Lyaskovets Peak is the easternmost peak of Friesland Ridge in the Tangra Mountains, eastern Livingston Island and has an elevation 1,473 m. The peak is bounded by Catalunyan Saddle to the west and Shipka Saddle to the east and is heavily glaciated and crevassed, with precipitous western, southern and eastern slopes. It surmounts Huron Glacier to the northwest and northeast, and Macy Glacier and Brunow Bay area to the south. Its northern offshoot forms Zograf Peak, and is linked to Lozen Nunatak, Erma Knoll and Aheloy Nunatak in Huron Glacier.

Peshev Ridge

Peshev Ridge is a crescent-shaped ridge in central Tangra Mountains extending 2 km (1.2 mi) along the northeast coast of Brunow Bay and southeast of Macy Glacier, Livingston Island in the South Shetland Islands, Antarctica. Its east extremity is formed by the summit St. Naum Peak, separated from Balchik Ridge to the east by Starosel Gate. The ridge was named in honour of Dimitar Peshev (1894–1973), who led the nationwide campaign that kept Bulgaria’s Jews safe during the Holocaust.

Plovdiv Peak

Plovdiv Peak is a peak rising to 1,040 m in the east extremity of Levski Ridge, Tangra Mountains, Livingston Island in the South Shetland Islands, Antarctica. The peak overlooks Magura Glacier to the south and Iskar Glacier to the north-northeast.

Presian Ridge

Presian Ridge is a ridge of elevation 1456 m extending 950 m in east-weat direction in Friesland Ridge, Tangra Mountains, Livingston Island in the South Shetland Islands, Antarctica. Situated between the island's summit Mount Friesland to the west and Catalunyan Saddle to the east. Surmounting Wörner Gap, Camp Academia locality and upper Huron Glacier to the north, and Macy Glacier to the south.

Radichkov Peak

Radichkov Peak rises to 500 m in Levski Ridge, Tangra Mountains, eastern Livingston Island in the South Shetland Islands, Antarctica. The peak overlooks Srebarna Glacier to the southwest and Magura Glacier to the northeast and has steep and ice-free eastern slopes. An offshoot extending 900 m in south direction ends up in Kalofer Peak, forming M'Kean Point to the southeast.

Serdica Peak

Serdica Peak rises to approximately 1,200m in Levski Ridge, Tangra Mountains, Livingston Island in the South Shetland Islands, Antarctica. Linked to Silistra Knoll to the west-southwest by Kotel Gap. Surmounting Macy Glacier to the west, Boyana Glacier to the southwest, and Srebarna Glacier to the southeast.

Simeon Peak

Simeon Peak rises to 1,580 m in Friesland Ridge, Tangra Mountains, Livingston Island in the South Shetland Islands, Antarctica. The peak is heavily glaciated, connected to St. Boris Peak to the northeast by Paril Saddle, and surmounts Huntress Glacier to the northwest, Ruen Icefall to the southwest, and Macy Glacier to the east. It was first ascended and GPS-surveyed by the Bulgarian climbers D. Boyanov, N. Petkov and N. Hazarbasanov from Nesebar Gap via the head of Huntress Glacier, Academia Peak, St. Boris Peak and Paril Saddle on 15 January 2017.

St. Boris Peak

St. Boris Peak is an ice-covered mountain rising to 1,698 m in Friesland Ridge, Tangra Mountains on Livingston Island in the South Shetland Islands, Antarctica. It is the second highest peak of both the mountains and the island after Mount Friesland. The two are connected by a short saddle dominated by ‘The Synagogue’, a sharp-peaked rock-cored ice formation abutting upon St. Boris Peak. The peak is also connected to Simeon Peak by Paril Saddle, and surmounts Huntress Glacier to the northwest and west, and Macy Glacier to the southeast. The peak's central summit is rising to 1,685 m, while its highest point ‘The Synagogue’ rises to 1,699 m. The local ice relief is subject to change; according to a Bulgarian GPS survey by D. Boyanov and N. Petkov the elevation of Mt. Friesland was 1,693 m in December 2016, making St. Boris Peak the summit of both Tangra Mountains and the island in that season. According to the American high accuracy Reference Elevation Model of Antarctica (REMA), Mount Friesland is 8 m (26 ft) higher than the central summit of St. Boris Peak and 14 m (46 ft) higher than ‘The Synagogue’.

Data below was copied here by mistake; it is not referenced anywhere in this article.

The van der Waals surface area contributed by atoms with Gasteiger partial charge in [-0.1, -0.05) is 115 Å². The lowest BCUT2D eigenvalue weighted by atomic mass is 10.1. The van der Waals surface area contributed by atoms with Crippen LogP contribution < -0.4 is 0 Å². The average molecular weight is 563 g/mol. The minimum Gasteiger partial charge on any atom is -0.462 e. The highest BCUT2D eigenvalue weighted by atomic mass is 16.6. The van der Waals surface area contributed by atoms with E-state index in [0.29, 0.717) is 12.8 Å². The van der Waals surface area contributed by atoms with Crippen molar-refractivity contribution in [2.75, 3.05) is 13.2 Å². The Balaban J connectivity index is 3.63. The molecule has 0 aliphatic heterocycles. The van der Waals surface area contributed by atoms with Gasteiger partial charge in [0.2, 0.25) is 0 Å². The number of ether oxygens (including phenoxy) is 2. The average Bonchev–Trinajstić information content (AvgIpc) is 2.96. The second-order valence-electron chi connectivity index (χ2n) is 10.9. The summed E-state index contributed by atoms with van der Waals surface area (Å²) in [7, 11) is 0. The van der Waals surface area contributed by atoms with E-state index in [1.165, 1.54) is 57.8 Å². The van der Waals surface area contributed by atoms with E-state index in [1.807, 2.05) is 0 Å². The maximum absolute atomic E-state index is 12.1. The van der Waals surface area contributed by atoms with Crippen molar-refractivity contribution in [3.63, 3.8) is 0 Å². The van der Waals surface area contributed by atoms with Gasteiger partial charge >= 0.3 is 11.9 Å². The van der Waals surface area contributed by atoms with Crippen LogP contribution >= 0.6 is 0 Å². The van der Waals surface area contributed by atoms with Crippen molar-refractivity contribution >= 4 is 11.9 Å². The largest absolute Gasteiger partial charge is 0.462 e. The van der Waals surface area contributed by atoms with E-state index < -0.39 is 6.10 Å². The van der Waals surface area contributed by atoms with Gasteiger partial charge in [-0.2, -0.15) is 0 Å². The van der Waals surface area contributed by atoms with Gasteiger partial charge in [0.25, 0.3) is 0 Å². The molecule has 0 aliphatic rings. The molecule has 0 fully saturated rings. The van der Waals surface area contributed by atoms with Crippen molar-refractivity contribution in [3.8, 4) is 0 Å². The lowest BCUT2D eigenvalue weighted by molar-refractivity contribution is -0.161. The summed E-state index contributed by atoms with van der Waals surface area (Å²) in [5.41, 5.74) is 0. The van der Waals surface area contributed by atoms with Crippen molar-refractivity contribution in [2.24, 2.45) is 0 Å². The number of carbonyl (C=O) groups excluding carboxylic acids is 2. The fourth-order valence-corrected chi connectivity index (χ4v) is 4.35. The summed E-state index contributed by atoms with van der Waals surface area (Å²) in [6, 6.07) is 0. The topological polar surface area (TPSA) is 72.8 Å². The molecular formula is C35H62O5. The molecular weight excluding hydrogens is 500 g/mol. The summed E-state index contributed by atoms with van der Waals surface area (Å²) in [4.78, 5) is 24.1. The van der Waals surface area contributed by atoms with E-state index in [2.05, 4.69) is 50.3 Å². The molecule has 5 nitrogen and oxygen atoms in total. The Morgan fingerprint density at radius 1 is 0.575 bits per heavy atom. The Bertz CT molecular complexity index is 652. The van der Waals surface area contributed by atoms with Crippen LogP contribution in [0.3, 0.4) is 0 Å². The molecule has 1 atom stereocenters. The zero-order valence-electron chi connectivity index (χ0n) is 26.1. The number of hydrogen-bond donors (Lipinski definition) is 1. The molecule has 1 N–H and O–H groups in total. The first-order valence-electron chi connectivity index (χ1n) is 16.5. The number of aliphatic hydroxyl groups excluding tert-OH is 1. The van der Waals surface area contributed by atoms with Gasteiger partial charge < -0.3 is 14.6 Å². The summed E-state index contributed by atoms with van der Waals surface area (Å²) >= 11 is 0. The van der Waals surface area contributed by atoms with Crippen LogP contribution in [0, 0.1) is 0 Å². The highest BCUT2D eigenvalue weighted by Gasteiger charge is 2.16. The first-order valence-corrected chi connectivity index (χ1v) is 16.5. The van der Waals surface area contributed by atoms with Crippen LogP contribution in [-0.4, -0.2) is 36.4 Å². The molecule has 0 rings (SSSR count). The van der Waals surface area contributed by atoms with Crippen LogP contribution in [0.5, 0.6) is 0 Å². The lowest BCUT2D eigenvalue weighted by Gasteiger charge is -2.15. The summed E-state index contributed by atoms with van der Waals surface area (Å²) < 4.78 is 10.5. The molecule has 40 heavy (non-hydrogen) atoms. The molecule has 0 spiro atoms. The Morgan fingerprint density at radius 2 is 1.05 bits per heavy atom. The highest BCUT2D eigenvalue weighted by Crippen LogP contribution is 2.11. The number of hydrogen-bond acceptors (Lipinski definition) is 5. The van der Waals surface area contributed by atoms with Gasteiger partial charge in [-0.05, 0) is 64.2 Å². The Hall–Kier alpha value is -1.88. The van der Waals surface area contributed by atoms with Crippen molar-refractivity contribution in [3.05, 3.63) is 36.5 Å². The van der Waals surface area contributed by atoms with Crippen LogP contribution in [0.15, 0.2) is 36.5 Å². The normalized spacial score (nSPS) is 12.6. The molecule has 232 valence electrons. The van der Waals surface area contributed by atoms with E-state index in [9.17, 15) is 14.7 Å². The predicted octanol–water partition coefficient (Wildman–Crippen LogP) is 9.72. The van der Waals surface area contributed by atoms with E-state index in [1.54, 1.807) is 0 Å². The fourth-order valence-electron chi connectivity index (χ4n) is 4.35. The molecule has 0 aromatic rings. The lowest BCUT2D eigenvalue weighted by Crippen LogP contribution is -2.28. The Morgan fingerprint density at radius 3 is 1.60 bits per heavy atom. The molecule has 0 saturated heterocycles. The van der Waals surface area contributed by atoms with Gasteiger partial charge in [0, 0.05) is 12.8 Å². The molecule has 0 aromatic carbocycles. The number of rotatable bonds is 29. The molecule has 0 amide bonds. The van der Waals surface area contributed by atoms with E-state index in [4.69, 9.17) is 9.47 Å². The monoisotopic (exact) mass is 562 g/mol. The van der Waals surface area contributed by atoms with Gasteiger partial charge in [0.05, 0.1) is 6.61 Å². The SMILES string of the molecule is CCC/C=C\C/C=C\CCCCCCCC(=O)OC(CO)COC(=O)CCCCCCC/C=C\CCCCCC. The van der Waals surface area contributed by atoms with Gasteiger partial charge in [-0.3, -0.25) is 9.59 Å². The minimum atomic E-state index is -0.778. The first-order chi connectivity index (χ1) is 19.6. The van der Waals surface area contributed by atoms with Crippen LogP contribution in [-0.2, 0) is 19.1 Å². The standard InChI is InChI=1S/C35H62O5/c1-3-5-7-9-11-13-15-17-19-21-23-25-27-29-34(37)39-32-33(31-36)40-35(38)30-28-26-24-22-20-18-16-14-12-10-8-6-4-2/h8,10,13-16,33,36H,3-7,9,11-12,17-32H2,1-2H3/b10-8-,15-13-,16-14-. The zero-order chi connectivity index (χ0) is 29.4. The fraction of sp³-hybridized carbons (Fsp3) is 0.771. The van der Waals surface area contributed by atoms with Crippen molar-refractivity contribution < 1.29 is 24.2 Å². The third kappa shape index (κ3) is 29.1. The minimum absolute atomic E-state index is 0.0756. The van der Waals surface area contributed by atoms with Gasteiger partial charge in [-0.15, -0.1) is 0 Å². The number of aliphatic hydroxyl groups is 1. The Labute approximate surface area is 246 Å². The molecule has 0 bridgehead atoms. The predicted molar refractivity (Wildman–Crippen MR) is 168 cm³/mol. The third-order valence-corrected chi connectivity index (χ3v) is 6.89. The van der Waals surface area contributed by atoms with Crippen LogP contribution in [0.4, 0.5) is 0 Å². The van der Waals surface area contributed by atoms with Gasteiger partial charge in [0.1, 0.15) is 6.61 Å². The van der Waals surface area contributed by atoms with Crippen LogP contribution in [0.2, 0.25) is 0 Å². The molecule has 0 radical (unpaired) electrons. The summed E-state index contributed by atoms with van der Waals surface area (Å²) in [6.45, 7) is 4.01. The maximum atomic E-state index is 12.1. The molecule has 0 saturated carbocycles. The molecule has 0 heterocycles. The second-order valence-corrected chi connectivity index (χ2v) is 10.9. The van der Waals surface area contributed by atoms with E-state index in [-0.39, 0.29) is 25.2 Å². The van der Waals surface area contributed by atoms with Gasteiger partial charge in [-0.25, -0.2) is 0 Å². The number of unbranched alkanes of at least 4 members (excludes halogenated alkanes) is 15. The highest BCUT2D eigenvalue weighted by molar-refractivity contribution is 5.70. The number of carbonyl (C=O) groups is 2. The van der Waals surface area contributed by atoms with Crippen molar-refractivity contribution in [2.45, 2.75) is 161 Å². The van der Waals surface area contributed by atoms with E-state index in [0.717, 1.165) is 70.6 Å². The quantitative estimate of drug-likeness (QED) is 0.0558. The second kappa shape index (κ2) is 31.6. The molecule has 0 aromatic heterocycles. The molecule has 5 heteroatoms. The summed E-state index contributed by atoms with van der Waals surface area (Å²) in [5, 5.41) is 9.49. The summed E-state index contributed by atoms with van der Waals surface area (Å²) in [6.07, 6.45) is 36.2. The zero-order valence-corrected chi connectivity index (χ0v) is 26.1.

St. Ivan Rilski Col

St. Ivan Rilski Col is an ice-covered col linking the Great Needle Peak and Levski Peak in Levski Ridge, Tangra Mountains, eastern Livingston Island in the South Shetland Islands, Antarctica.

Vitosha Saddle

Vitosha Saddle is a narrow ice-covered saddle of elevation 1050 m extending in southwest-northeast direction between Great Needle Peak and Vihren Peak in the Levski Ridge of Tangra Mountains, eastern Livingston Island in the South Shetland Islands, Antarctica. The saddle is part of the divide between the glacial catchments of Huron Glacier to the north and Magura Glacier to the south.

Helmet Peak (Livingston Island) mountain in Livingston Island, South Shetland Islands, Antarctica

Helmet Peak is a conspicuous peak rising to 1,254 metres (4,114 ft) in Levski Ridge, Tangra Mountains on Livingston Island in the South Shetland Islands, Antarctica just southward of the mouth of Huron Glacier. It is bounded by Devnya Valley to the west, Iskar Glacier to the northeast, and Magura Glacier to the southeast, and has precipitous west and east slopes. It was named by Discovery Investigations personnel during the period 1926–32.

Sofia Peak

Sofia Peak is the ice covered peak rising to 1655 m in Levski Ridge, central Tangra Mountains on Livingston Island in the South Shetland Islands, Antarctica, 470 m northwest of the summit point of Great Needle Peak with which it forms a twin peak. The feature is named after the capital city of Bulgaria.

References


This article includes information from the Antarctic Place-names Commission of Bulgaria which is used with permission.